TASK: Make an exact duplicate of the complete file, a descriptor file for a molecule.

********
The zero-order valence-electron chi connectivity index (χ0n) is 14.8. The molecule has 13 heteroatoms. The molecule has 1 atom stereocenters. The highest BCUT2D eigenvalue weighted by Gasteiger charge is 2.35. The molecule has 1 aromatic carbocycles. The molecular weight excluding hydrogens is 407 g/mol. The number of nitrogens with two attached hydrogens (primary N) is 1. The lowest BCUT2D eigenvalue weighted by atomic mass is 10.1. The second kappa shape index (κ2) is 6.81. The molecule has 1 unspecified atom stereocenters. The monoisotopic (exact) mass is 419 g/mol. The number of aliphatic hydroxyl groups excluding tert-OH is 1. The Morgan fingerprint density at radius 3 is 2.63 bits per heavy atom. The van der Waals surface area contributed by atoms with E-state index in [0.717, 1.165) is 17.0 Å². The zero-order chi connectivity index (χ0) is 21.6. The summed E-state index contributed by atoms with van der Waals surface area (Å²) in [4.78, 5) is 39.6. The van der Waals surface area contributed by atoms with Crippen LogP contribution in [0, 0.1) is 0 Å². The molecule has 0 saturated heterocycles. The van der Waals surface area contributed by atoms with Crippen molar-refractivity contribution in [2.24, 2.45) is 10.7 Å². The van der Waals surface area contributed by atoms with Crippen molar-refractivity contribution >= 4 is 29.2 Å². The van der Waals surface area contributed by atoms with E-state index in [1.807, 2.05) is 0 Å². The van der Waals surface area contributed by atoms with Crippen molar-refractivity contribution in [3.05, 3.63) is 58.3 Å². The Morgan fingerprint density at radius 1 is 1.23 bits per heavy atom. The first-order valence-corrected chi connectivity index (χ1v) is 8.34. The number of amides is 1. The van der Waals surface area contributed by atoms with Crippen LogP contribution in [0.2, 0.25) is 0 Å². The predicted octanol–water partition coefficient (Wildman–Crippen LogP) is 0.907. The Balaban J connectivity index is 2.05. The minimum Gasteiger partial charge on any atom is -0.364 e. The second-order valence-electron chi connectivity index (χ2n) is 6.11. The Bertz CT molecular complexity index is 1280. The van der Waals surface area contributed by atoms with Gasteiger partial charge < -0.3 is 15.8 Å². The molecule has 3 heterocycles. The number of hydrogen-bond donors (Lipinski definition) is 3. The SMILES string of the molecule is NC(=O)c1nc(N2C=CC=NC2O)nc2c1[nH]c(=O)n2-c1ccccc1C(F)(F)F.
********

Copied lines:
The zero-order valence-electron chi connectivity index (χ0n) is 14.8. The molecule has 13 heteroatoms. The molecule has 1 atom stereocenters. The highest BCUT2D eigenvalue weighted by Gasteiger charge is 2.35. The molecule has 1 aromatic carbocycles. The molecular weight excluding hydrogens is 407 g/mol. The number of nitrogens with two attached hydrogens (primary N) is 1. The lowest BCUT2D eigenvalue weighted by atomic mass is 10.1. The second kappa shape index (κ2) is 6.81. The molecule has 1 unspecified atom stereocenters. The monoisotopic (exact) mass is 419 g/mol. The number of aliphatic hydroxyl groups excluding tert-OH is 1. The Morgan fingerprint density at radius 3 is 2.63 bits per heavy atom. The van der Waals surface area contributed by atoms with E-state index in [0.717, 1.165) is 17.0 Å². The zero-order chi connectivity index (χ0) is 21.6. The summed E-state index contributed by atoms with van der Waals surface area (Å²) in [4.78, 5) is 39.6. The van der Waals surface area contributed by atoms with Crippen LogP contribution in [0, 0.1) is 0 Å². The molecule has 0 saturated heterocycles. The van der Waals surface area contributed by atoms with Crippen molar-refractivity contribution in [2.24, 2.45) is 10.7 Å². The van der Waals surface area contributed by atoms with Crippen molar-refractivity contribution >= 4 is 29.2 Å². The van der Waals surface area contributed by atoms with E-state index in [1.807, 2.05) is 0 Å². The van der Waals surface area contributed by atoms with Crippen molar-refractivity contribution in [3.05, 3.63) is 58.3 Å². The Morgan fingerprint density at radius 1 is 1.23 bits per heavy atom. The first-order valence-corrected chi connectivity index (χ1v) is 8.34. The number of amides is 1. The van der Waals surface area contributed by atoms with Crippen LogP contribution in [0.2, 0.25) is 0 Å². The predicted octanol–water partition coefficient (Wildman–Crippen LogP) is 0.907. The Balaban J connectivity index is 2.05. The minimum Gasteiger partial charge on any atom is -0.364 e. The second-order valence-electron chi connectivity index (χ2n) is 6.11. The Bertz CT molecular complexity index is 1280. The van der Waals surface area contributed by atoms with Gasteiger partial charge < -0.3 is 15.8 Å². The molecule has 3 heterocycles. The number of hydrogen-bond donors (Lipinski definition) is 3. The SMILES string of the molecule is NC(=O)c1nc(N2C=CC=NC2O)nc2c1[nH]c(=O)n2-c1ccccc1C(F)(F)F.